Today, I deactivated my personal Facebook profile, and it wasn’t an easy process because Facebook is everywhere. Truth is: I couldn’t take it anymore.
I don’t know how Zuckerberg managed to grease so many palms but he did so with much talent. No matter which platform I use – Spotify, Goodreads, WordPress, and naturally my Facebook author page – my personal Facebook account is like the big spider puppeteer in the background. It casts a web over everything, and slowly eats you alive, without you even realizing it. Facebook makes you addicted to feeds that aren’t newsworthy; Facebook makes you feel like a loser when you don’t have many virtual friends, likes, or comments; Facebook feeds off your low self-esteem to make you superficial and vain; Facebook makes you pay for “legit” advertisement when in all reality, these extra likes from Indonesia or Brazil don’t do anything to your popularity.
In sum, Facebook is just the modern plague.
And like a nasty ex-boyfriend you can’t get rid of, Facebook pollutes your life in every imaginable way. That’s how it became for me anyway. The new algorithm to track the post engagement, and position posts on timelines, plus the new “unfollow” feature help increase the gap between the popular accounts, and the ones desperately trying to reach a higher level of popularity. And it isn’t quality of content that makes a post worthwhile to list at the top of a timeline. The algorithm just toys around with people’s statements, most of the time, the meaningless ones, like – I had a burger for lunch – or – I took a dump in my neighbor’s doghouse because I was too drunk to find the key to the door of my own house – and makes them newsworthy. For what purpose? None. Facebook doesn’t even help promote anything because when you buy “legit” likes, you don’t get any engagement from them.
When I first joined Facebook, I needed a student account. It was for people who went to college or grad school, and who wanted to stay connected online. Why we needed to stay connected in the virtual world and not in the real world is a question which in itself sums up the whole social media phenomenon, but since everyone was doing it, I did it too. And what did it bring me? Nothing. I posted my status, like I’m at work, or I’m eating, which honestly no one gave a flying banana about, and I let people into my life, strangers mostly, to like and comment on my pictures. Facebook knew when I was single, and when I was engaged, married, and then divorced. Facebook knew details about my life no one in real life cared to know, but it was there to be read and seen nonetheless. People from my past resurfaced, and tried to stay connected, for what purpose I have no idea. In the real world, there was no purpose to any of this. I wasn’t supposed to stay friends with people whom I had lost touch with ten or fifteen years ago. But in the virtual world, all of a sudden, I needed to reconnect with my kindergarten schoolmates, and a post needed a like, and a comment so I could be happy.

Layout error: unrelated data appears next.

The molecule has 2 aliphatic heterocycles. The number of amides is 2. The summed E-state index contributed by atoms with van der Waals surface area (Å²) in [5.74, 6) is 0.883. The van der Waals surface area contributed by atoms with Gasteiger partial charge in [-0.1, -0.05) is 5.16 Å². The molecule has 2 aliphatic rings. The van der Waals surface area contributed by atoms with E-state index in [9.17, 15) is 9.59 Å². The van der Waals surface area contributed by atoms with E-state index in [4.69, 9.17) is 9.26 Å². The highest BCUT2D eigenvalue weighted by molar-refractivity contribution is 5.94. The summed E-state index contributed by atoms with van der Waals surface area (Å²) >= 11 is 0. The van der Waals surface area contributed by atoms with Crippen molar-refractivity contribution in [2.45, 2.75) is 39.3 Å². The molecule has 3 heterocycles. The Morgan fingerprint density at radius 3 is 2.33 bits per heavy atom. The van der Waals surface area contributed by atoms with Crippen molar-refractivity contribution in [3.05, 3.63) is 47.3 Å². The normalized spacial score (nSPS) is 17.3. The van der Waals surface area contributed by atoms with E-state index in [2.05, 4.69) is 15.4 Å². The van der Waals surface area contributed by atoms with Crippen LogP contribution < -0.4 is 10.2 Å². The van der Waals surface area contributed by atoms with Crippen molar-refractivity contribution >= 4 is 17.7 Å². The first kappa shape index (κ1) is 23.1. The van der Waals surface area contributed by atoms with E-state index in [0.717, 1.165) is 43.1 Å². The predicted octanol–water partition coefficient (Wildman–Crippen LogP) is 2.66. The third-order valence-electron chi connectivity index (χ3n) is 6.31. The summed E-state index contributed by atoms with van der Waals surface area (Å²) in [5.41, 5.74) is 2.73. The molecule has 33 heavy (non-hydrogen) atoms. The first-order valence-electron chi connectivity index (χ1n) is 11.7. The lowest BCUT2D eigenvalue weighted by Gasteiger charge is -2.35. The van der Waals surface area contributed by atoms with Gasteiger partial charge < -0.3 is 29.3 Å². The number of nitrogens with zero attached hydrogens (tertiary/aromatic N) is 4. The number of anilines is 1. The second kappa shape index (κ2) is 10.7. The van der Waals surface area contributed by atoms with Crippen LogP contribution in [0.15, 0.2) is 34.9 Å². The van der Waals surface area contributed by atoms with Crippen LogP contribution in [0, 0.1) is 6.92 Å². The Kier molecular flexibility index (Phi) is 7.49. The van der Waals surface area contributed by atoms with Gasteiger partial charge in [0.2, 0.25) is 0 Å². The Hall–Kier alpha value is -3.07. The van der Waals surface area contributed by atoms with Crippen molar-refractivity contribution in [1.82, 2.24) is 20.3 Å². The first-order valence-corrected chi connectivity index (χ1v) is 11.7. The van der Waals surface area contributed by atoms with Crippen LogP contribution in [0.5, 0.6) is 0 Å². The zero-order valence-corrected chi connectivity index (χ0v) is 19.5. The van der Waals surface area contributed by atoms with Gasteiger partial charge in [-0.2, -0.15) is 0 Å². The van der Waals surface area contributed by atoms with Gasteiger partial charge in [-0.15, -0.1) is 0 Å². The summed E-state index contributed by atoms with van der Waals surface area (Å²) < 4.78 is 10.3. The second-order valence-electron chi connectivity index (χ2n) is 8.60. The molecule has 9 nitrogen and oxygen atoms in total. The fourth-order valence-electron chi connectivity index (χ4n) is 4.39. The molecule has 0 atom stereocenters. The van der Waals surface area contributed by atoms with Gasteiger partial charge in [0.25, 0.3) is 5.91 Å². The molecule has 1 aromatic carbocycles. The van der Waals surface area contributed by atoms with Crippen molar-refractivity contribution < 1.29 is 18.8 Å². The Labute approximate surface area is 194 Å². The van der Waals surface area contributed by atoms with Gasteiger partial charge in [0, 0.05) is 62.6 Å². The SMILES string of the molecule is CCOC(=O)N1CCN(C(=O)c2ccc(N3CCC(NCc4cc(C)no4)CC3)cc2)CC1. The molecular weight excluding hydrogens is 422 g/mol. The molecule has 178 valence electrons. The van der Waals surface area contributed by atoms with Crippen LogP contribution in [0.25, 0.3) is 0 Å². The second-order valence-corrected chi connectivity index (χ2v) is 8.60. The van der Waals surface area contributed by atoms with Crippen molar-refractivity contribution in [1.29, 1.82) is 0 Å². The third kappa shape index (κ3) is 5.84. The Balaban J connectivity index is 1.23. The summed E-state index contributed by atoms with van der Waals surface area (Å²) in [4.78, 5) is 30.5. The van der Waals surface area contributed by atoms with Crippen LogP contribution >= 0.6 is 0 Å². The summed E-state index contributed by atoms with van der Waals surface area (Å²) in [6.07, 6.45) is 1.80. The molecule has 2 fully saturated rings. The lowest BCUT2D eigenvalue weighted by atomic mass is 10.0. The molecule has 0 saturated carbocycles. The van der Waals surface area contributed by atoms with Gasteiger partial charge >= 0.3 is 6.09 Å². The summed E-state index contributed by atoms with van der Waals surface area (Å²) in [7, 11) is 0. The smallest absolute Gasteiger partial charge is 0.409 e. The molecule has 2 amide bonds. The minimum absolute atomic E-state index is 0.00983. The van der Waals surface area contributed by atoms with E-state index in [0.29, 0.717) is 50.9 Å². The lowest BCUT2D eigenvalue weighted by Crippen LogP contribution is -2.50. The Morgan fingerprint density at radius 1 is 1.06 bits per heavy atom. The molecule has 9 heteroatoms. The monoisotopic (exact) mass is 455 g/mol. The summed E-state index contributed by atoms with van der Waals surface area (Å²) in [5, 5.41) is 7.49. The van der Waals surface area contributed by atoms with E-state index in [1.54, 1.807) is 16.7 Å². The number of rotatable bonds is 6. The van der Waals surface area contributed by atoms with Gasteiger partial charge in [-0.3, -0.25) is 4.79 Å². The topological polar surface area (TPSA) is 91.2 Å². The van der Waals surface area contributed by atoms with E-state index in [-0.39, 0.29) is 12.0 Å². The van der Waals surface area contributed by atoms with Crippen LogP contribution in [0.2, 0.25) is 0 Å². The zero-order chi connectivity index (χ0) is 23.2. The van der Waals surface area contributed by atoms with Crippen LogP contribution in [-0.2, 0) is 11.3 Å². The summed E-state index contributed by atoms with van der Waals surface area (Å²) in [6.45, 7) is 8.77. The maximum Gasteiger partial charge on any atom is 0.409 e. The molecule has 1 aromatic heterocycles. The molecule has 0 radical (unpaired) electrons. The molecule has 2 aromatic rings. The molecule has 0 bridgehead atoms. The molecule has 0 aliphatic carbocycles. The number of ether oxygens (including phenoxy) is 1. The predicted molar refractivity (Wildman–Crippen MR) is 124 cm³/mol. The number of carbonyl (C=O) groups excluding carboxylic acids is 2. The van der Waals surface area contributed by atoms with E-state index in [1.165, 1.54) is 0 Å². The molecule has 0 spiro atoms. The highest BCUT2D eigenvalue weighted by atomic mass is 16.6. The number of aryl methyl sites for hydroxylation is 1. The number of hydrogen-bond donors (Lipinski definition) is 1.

My ego fed from this fake instant gratification like it was absolutely necessary for my wellbeing, and emotional balance.
But it wasn’t. And when I tried to deactivate my account today, I had to do it many times, because every time I connected myself to another application linked to social media, my Facebook account was automatically reactivated. What’s up with that? Why the heck does Facebook need to keep all my information? I’m done, I’m done. I don’t want to feel guilty for deactivating a stupid social media account.
Yet, Facebook does that. It gives you the guilt trip. You won’t be cool anymore. You won’t be liked anymore. Meanwhile, it’s all bogus.
Facebook just managed to create this need we never needed. And it killed real friendships and human interaction. People who I consider friends, have not talked to me in person, or via the good old phone, because they’re on Facebook. I’m supposed to know what they’re up to by checking their profiles. WTF? I had a conversation with people and they didn’t answer me, or maintained their focus on the conversation, because they were too busy checking their social profile.
And I had about 400 friends on Facebook. To any Facebooker out there, I’m not a loser. I don’t even know these people. Maybe twenty I know personally. The rest, I have never met them. Why should I care what they had for dinner? Does that make me a better person if I do? Some people don’t have a cell phone, but they have Facebook. They don’t have an email account, but they have Facebook. Really?????????? That’s what the human race has come down to?
Updating Facebook and keeping up with Facebook is worse than a full time job. I just have no energy for this. So I quit. For good. All I have left is my author page, because Facebook has managed to infiltrate every little nook and cranny in the virtual world, and I can’t really not have at least a very tiny connection to Facebook. Sad but true.
Facebook has redefined slavery of the mind. At least, I managed to leave this horrible relationship without too much damage. Hopefully, it stays this way. Only time will tell.